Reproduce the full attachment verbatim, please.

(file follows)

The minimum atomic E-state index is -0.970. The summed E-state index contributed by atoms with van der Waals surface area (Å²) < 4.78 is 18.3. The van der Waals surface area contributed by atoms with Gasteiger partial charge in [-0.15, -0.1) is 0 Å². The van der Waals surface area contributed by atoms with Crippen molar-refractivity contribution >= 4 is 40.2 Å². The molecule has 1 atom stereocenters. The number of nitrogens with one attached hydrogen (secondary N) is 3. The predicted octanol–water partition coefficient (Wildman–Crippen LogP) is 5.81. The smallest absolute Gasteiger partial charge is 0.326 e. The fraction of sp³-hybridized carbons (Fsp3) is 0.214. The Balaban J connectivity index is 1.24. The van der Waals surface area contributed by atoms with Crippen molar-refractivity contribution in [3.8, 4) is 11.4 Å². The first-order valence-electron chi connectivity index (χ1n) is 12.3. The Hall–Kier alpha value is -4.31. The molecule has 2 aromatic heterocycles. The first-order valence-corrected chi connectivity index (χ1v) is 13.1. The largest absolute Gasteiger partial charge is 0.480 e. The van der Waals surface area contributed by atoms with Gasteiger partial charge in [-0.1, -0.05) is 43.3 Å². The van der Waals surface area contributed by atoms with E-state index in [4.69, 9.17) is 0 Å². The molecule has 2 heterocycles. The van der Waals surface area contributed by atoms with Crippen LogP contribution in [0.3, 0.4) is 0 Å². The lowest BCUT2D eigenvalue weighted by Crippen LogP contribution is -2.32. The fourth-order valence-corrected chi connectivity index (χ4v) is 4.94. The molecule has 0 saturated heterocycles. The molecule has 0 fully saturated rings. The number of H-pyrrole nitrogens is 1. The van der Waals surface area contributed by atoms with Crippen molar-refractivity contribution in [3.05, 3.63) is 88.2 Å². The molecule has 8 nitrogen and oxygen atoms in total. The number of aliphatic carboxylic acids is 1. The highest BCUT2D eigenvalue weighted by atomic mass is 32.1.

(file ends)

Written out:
The minimum atomic E-state index is -0.970. The summed E-state index contributed by atoms with van der Waals surface area (Å²) < 4.78 is 18.3. The van der Waals surface area contributed by atoms with Gasteiger partial charge in [-0.15, -0.1) is 0 Å². The van der Waals surface area contributed by atoms with Crippen molar-refractivity contribution >= 4 is 40.2 Å². The molecule has 1 atom stereocenters. The number of nitrogens with one attached hydrogen (secondary N) is 3. The predicted octanol–water partition coefficient (Wildman–Crippen LogP) is 5.81. The smallest absolute Gasteiger partial charge is 0.326 e. The fraction of sp³-hybridized carbons (Fsp3) is 0.214. The Balaban J connectivity index is 1.24. The van der Waals surface area contributed by atoms with Crippen molar-refractivity contribution in [3.8, 4) is 11.4 Å². The first-order valence-electron chi connectivity index (χ1n) is 12.3. The Hall–Kier alpha value is -4.31. The molecule has 2 aromatic heterocycles. The first-order valence-corrected chi connectivity index (χ1v) is 13.1. The largest absolute Gasteiger partial charge is 0.480 e. The van der Waals surface area contributed by atoms with Gasteiger partial charge in [-0.1, -0.05) is 43.3 Å². The van der Waals surface area contributed by atoms with E-state index in [4.69, 9.17) is 0 Å². The molecule has 2 heterocycles. The van der Waals surface area contributed by atoms with Crippen LogP contribution in [0.3, 0.4) is 0 Å². The lowest BCUT2D eigenvalue weighted by Crippen LogP contribution is -2.32. The fourth-order valence-corrected chi connectivity index (χ4v) is 4.94. The molecule has 0 saturated heterocycles. The molecule has 0 fully saturated rings. The number of H-pyrrole nitrogens is 1. The van der Waals surface area contributed by atoms with Crippen molar-refractivity contribution in [3.05, 3.63) is 88.2 Å². The molecule has 8 nitrogen and oxygen atoms in total. The number of aliphatic carboxylic acids is 1. The highest BCUT2D eigenvalue weighted by atomic mass is 32.1.